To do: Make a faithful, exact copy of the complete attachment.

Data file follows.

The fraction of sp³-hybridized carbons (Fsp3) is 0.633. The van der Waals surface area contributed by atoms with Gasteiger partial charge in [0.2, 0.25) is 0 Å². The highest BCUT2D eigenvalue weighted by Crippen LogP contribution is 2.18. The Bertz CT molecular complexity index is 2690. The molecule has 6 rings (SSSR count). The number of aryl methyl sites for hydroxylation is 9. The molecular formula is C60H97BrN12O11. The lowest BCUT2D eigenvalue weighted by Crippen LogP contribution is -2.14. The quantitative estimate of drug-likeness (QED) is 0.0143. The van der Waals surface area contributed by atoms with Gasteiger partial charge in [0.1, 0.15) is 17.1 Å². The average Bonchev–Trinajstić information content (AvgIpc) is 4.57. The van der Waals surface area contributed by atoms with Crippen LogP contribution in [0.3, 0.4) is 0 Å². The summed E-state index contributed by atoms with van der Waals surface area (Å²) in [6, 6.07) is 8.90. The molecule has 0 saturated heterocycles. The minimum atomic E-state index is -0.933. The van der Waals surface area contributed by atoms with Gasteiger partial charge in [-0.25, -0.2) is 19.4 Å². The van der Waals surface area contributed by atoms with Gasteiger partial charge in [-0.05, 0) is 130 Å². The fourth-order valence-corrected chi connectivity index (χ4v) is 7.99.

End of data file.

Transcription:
The fraction of sp³-hybridized carbons (Fsp3) is 0.633. The van der Waals surface area contributed by atoms with Gasteiger partial charge in [0.2, 0.25) is 0 Å². The highest BCUT2D eigenvalue weighted by Crippen LogP contribution is 2.18. The Bertz CT molecular complexity index is 2690. The molecule has 6 rings (SSSR count). The number of aryl methyl sites for hydroxylation is 9. The molecular formula is C60H97BrN12O11. The lowest BCUT2D eigenvalue weighted by Crippen LogP contribution is -2.14. The quantitative estimate of drug-likeness (QED) is 0.0143. The van der Waals surface area contributed by atoms with Gasteiger partial charge in [0.1, 0.15) is 17.1 Å². The average Bonchev–Trinajstić information content (AvgIpc) is 4.57. The van der Waals surface area contributed by atoms with Crippen LogP contribution in [0.3, 0.4) is 0 Å². The summed E-state index contributed by atoms with van der Waals surface area (Å²) in [6, 6.07) is 8.90. The molecule has 0 saturated heterocycles. The minimum atomic E-state index is -0.933. The van der Waals surface area contributed by atoms with Gasteiger partial charge in [-0.25, -0.2) is 19.4 Å². The van der Waals surface area contributed by atoms with Gasteiger partial charge in [-0.05, 0) is 130 Å². The fourth-order valence-corrected chi connectivity index (χ4v) is 7.99.